Josie A. Coverdale

12742173_1330488663643611_6672955182446569687_nDr. Josie Coverdale, associate professor of equine sciences in the Department of Animal Science at Texas A&M University, died Feb. 13, 2016, from complications resulting from injuries sustained in a car accident Friday morning.

Coverdale, 38, taught undergraduate and graduate courses in equine nutrition. She also directed research in equine nutrition with an interest in forage utilization and hindgut fermentation. She was highly sought internationally for her expertise in equine nutrition and taught classes around the globe, including South Africa, Coast Rica, Panama and Dubai.

“We are deeply saddened by the loss of Dr. Josie Coverdale, who was highly respected by both her students and faculty here at Texas A&M,” said Dr. Russell Cross, department head. “Josie was truly a valued member of our faculty here and made such a tremendous impact with regards to teaching and as well as her research.”

1546255_10103818892480700_6524358808246147322_nCoverdale, raised in Krum, Texas, was actually born in Jefferson, Iowa, on April 18, 1977, to Judy and Larry Piltingsrud. Growing up she was involved in many activities that centered around her passions, animals and sports. Josie graduated from Krum High School with honors and started her career in higher education at Texas A&M University. After graduating with her bachelor’s degree, she moved on to Iowa State University where she obtained her master’s degree in equine nutrition. Coverdale then achieved a doctorate in calf nutrition, also at Iowa State.
Upon graduation, Coverdale accepted an assistant professor position in the Department of Animal Science at the University of Georgia in 2003. She remained there until accepting her position with the Department of Animal Science at Texas A&M University in 2006.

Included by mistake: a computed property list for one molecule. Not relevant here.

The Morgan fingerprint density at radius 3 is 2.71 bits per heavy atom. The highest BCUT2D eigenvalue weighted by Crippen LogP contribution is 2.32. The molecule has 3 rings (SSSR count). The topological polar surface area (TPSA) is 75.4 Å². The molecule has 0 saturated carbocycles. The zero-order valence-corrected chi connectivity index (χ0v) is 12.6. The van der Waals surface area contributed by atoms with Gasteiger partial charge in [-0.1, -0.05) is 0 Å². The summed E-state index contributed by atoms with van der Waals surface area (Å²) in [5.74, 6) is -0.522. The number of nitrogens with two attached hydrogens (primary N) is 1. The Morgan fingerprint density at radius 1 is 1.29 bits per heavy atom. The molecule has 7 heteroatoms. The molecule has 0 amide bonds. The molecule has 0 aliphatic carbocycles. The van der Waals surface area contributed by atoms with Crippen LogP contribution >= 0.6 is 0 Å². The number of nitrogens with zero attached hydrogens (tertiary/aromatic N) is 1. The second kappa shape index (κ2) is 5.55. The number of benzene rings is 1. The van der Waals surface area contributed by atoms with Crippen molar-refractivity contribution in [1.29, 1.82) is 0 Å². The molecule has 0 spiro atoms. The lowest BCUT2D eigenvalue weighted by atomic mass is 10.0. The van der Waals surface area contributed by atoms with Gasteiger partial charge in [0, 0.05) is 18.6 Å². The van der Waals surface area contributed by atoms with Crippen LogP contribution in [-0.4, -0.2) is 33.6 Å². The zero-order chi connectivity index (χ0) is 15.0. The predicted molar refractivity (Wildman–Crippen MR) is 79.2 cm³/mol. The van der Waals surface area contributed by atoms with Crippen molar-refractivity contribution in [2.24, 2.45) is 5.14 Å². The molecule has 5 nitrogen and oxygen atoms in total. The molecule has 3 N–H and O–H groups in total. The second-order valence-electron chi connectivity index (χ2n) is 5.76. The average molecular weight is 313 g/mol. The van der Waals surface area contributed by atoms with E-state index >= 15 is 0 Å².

Coverdale led active teaching and research programs, mentoring hundreds of graduate and undergraduate students. Some of her research focused on the use of by-product feeds, effectiveness of probiotic preparations, passive immunity in foals, and nutritional influences on equine exercise physiology.

Josie_grad studentsAccording to an interview Coverdale did with Pleasure Horse Today, the most rewarding part of her career as a professor was student development. She enjoyed getting to watch her undergraduate students develop and mature over their four-year period.

“Academics are a large part of a college education, but the students that take advantage of additional opportunities, such as internships and undergraduate research projects, are better prepared for careers in agriculture,” Coverdale stated in the article. “Similarly, conducting intensive research projects with graduate students is incredibly rewarding.  My graduate students are like family, and it is amazing to watch them develop over a very short period of time.”

The depth of her knowledge of subject matter and caring for her students are reflected in the numerous awards she  received in her 13-year career. Most recently she was honored with the 2015-2016 Distinguished Achievement Award for College-Level Teaching from the Association of Former Students.

She was a member of the Equine Science Society, American Society of Animal Science, American Society of Dairy Science and North American Colleges and Teachers of Agriculture.

IMG_9465Coverdale is survived by her husband, Mark, parents Judy and Larry Piltingsrud of Krum, Texas, in-laws, Jim and Barb Coverdale, brother-in-law, Matt and wife, Angela, and several aunts, uncles and cousins.

A memorial service is scheduled for 1 p.m. Wednesday at the Thomas G. Hildebrand, DVM ‘56 Equine Complex, 3240 F&B Road, in College Station.

In lieu of flowers, memorials can be made to the Texas A&M Foundation, 401 George Bush Drive, College Station, Texas 77840. Checks are to be made payable to the Texas A&M Foundation and include gift is in memory of Dr. Josie Coverdale on the memo line. Online gifts may be made by visiting (click give now button in top right hand corner and select make a gift to the general memorial, include Dr. Josie Coverdale’s name in the comment section).


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